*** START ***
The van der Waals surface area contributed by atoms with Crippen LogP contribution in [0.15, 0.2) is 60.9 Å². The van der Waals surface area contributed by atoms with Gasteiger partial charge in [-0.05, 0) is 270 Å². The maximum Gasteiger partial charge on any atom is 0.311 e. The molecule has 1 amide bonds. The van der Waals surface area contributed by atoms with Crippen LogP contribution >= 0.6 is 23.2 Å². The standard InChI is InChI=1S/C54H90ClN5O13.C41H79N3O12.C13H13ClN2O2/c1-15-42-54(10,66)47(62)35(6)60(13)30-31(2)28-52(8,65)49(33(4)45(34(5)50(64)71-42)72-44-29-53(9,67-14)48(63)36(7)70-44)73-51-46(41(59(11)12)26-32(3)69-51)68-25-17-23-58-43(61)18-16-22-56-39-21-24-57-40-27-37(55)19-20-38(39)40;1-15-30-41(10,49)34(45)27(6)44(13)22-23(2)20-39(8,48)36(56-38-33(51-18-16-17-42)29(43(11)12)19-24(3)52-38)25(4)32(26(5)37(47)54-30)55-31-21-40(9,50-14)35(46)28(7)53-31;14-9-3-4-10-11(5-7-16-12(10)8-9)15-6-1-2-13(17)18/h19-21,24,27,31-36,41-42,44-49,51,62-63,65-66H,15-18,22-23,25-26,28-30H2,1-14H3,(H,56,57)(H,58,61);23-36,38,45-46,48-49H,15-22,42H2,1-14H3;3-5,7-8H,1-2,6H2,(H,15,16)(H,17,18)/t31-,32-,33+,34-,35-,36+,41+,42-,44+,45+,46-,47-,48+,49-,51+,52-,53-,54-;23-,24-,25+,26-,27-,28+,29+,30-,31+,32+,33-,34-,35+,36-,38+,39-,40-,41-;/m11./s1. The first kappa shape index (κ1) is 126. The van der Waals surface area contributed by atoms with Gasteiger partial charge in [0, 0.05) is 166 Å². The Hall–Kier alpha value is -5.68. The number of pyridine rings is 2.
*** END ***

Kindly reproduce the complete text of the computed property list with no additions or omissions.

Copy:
The van der Waals surface area contributed by atoms with Crippen LogP contribution in [0.15, 0.2) is 60.9 Å². The van der Waals surface area contributed by atoms with Gasteiger partial charge in [-0.05, 0) is 270 Å². The maximum Gasteiger partial charge on any atom is 0.311 e. The molecule has 1 amide bonds. The van der Waals surface area contributed by atoms with Crippen LogP contribution >= 0.6 is 23.2 Å². The standard InChI is InChI=1S/C54H90ClN5O13.C41H79N3O12.C13H13ClN2O2/c1-15-42-54(10,66)47(62)35(6)60(13)30-31(2)28-52(8,65)49(33(4)45(34(5)50(64)71-42)72-44-29-53(9,67-14)48(63)36(7)70-44)73-51-46(41(59(11)12)26-32(3)69-51)68-25-17-23-58-43(61)18-16-22-56-39-21-24-57-40-27-37(55)19-20-38(39)40;1-15-30-41(10,49)34(45)27(6)44(13)22-23(2)20-39(8,48)36(56-38-33(51-18-16-17-42)29(43(11)12)19-24(3)52-38)25(4)32(26(5)37(47)54-30)55-31-21-40(9,50-14)35(46)28(7)53-31;14-9-3-4-10-11(5-7-16-12(10)8-9)15-6-1-2-13(17)18/h19-21,24,27,31-36,41-42,44-49,51,62-63,65-66H,15-18,22-23,25-26,28-30H2,1-14H3,(H,56,57)(H,58,61);23-36,38,45-46,48-49H,15-22,42H2,1-14H3;3-5,7-8H,1-2,6H2,(H,15,16)(H,17,18)/t31-,32-,33+,34-,35-,36+,41+,42-,44+,45+,46-,47-,48+,49-,51+,52-,53-,54-;23-,24-,25+,26-,27-,28+,29+,30-,31+,32+,33-,34-,35+,36-,38+,39-,40-,41-;/m11./s1. The first kappa shape index (κ1) is 126. The van der Waals surface area contributed by atoms with Gasteiger partial charge in [0, 0.05) is 166 Å². The Hall–Kier alpha value is -5.68. The number of pyridine rings is 2.